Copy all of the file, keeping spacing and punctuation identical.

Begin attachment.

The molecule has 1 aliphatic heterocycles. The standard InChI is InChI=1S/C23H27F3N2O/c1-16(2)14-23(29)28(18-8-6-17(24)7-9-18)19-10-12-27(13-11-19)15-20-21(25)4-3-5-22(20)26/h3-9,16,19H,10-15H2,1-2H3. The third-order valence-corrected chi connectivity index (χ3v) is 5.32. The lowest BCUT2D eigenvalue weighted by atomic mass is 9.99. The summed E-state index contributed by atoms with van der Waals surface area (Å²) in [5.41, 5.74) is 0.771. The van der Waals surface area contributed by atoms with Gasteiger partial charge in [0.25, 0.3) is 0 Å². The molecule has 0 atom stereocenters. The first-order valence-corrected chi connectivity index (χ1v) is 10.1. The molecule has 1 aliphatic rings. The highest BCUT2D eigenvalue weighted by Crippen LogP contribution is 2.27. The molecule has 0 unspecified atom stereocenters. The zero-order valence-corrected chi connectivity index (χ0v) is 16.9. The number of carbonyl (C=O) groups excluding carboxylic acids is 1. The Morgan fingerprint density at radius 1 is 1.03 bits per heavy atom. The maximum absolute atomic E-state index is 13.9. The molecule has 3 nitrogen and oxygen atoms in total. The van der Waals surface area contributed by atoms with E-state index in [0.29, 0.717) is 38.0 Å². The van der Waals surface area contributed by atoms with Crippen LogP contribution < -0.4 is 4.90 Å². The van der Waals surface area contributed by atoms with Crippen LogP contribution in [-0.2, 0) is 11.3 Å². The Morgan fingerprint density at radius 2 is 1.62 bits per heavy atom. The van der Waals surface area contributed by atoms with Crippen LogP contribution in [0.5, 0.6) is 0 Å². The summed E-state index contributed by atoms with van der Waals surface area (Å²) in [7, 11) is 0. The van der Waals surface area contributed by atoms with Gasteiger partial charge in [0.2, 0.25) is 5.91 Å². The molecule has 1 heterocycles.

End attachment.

The molecule has 1 aliphatic heterocycles. The standard InChI is InChI=1S/C23H27F3N2O/c1-16(2)14-23(29)28(18-8-6-17(24)7-9-18)19-10-12-27(13-11-19)15-20-21(25)4-3-5-22(20)26/h3-9,16,19H,10-15H2,1-2H3. The third-order valence-corrected chi connectivity index (χ3v) is 5.32. The lowest BCUT2D eigenvalue weighted by atomic mass is 9.99. The summed E-state index contributed by atoms with van der Waals surface area (Å²) in [5.41, 5.74) is 0.771. The van der Waals surface area contributed by atoms with Gasteiger partial charge in [0.25, 0.3) is 0 Å². The molecule has 0 atom stereocenters. The first-order valence-corrected chi connectivity index (χ1v) is 10.1. The molecule has 1 aliphatic rings. The highest BCUT2D eigenvalue weighted by Crippen LogP contribution is 2.27. The molecule has 0 unspecified atom stereocenters. The zero-order valence-corrected chi connectivity index (χ0v) is 16.9. The number of carbonyl (C=O) groups excluding carboxylic acids is 1. The Morgan fingerprint density at radius 1 is 1.03 bits per heavy atom. The maximum absolute atomic E-state index is 13.9. The molecule has 3 nitrogen and oxygen atoms in total. The van der Waals surface area contributed by atoms with E-state index in [0.29, 0.717) is 38.0 Å². The van der Waals surface area contributed by atoms with Crippen LogP contribution < -0.4 is 4.90 Å². The van der Waals surface area contributed by atoms with Crippen LogP contribution in [-0.2, 0) is 11.3 Å². The Morgan fingerprint density at radius 2 is 1.62 bits per heavy atom. The van der Waals surface area contributed by atoms with Crippen LogP contribution in [0.5, 0.6) is 0 Å². The summed E-state index contributed by atoms with van der Waals surface area (Å²) in [7, 11) is 0. The van der Waals surface area contributed by atoms with Gasteiger partial charge in [0.2, 0.25) is 5.91 Å². The molecule has 1 heterocycles.